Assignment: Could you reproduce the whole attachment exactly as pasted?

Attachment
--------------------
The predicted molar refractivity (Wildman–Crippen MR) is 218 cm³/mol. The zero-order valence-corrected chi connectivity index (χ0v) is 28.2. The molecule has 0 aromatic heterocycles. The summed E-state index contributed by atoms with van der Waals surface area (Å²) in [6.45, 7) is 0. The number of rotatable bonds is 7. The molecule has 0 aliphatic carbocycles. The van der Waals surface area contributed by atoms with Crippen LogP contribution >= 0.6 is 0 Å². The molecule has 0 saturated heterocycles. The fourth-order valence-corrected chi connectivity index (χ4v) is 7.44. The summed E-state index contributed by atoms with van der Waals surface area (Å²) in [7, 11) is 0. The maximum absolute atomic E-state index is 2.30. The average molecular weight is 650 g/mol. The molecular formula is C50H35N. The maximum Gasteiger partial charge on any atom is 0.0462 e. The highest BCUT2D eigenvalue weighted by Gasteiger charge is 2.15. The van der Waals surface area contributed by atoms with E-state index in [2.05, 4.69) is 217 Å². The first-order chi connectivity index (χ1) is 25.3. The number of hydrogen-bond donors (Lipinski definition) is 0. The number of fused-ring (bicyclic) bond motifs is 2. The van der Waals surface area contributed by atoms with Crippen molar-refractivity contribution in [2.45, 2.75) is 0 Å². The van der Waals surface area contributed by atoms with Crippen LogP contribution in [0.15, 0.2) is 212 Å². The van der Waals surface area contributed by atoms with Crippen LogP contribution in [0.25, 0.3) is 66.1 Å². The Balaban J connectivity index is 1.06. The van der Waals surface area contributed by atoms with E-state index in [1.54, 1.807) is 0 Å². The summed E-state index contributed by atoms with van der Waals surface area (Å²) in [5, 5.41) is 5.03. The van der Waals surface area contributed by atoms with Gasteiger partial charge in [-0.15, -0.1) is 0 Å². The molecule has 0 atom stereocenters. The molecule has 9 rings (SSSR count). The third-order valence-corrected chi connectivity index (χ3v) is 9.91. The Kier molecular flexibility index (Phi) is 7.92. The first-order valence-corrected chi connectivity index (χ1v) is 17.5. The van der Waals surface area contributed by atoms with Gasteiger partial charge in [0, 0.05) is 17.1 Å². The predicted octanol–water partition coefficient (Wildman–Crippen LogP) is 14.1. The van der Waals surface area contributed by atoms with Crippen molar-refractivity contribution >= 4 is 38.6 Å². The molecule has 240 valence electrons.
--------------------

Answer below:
The predicted molar refractivity (Wildman–Crippen MR) is 218 cm³/mol. The zero-order valence-corrected chi connectivity index (χ0v) is 28.2. The molecule has 0 aromatic heterocycles. The summed E-state index contributed by atoms with van der Waals surface area (Å²) in [6.45, 7) is 0. The number of rotatable bonds is 7. The molecule has 0 aliphatic carbocycles. The van der Waals surface area contributed by atoms with Crippen LogP contribution >= 0.6 is 0 Å². The molecule has 0 saturated heterocycles. The fourth-order valence-corrected chi connectivity index (χ4v) is 7.44. The summed E-state index contributed by atoms with van der Waals surface area (Å²) in [7, 11) is 0. The maximum absolute atomic E-state index is 2.30. The average molecular weight is 650 g/mol. The molecular formula is C50H35N. The maximum Gasteiger partial charge on any atom is 0.0462 e. The highest BCUT2D eigenvalue weighted by Gasteiger charge is 2.15. The van der Waals surface area contributed by atoms with E-state index in [2.05, 4.69) is 217 Å². The first-order chi connectivity index (χ1) is 25.3. The number of hydrogen-bond donors (Lipinski definition) is 0. The number of fused-ring (bicyclic) bond motifs is 2. The van der Waals surface area contributed by atoms with Crippen molar-refractivity contribution in [2.45, 2.75) is 0 Å². The van der Waals surface area contributed by atoms with Crippen LogP contribution in [0.15, 0.2) is 212 Å². The van der Waals surface area contributed by atoms with Crippen LogP contribution in [0.25, 0.3) is 66.1 Å². The Balaban J connectivity index is 1.06. The van der Waals surface area contributed by atoms with E-state index in [1.54, 1.807) is 0 Å². The summed E-state index contributed by atoms with van der Waals surface area (Å²) in [5, 5.41) is 5.03. The van der Waals surface area contributed by atoms with Gasteiger partial charge in [-0.15, -0.1) is 0 Å². The molecule has 0 atom stereocenters. The molecule has 9 rings (SSSR count). The third-order valence-corrected chi connectivity index (χ3v) is 9.91. The Kier molecular flexibility index (Phi) is 7.92. The first-order valence-corrected chi connectivity index (χ1v) is 17.5. The van der Waals surface area contributed by atoms with Gasteiger partial charge in [0, 0.05) is 17.1 Å². The predicted octanol–water partition coefficient (Wildman–Crippen LogP) is 14.1. The van der Waals surface area contributed by atoms with Crippen molar-refractivity contribution >= 4 is 38.6 Å². The molecule has 240 valence electrons.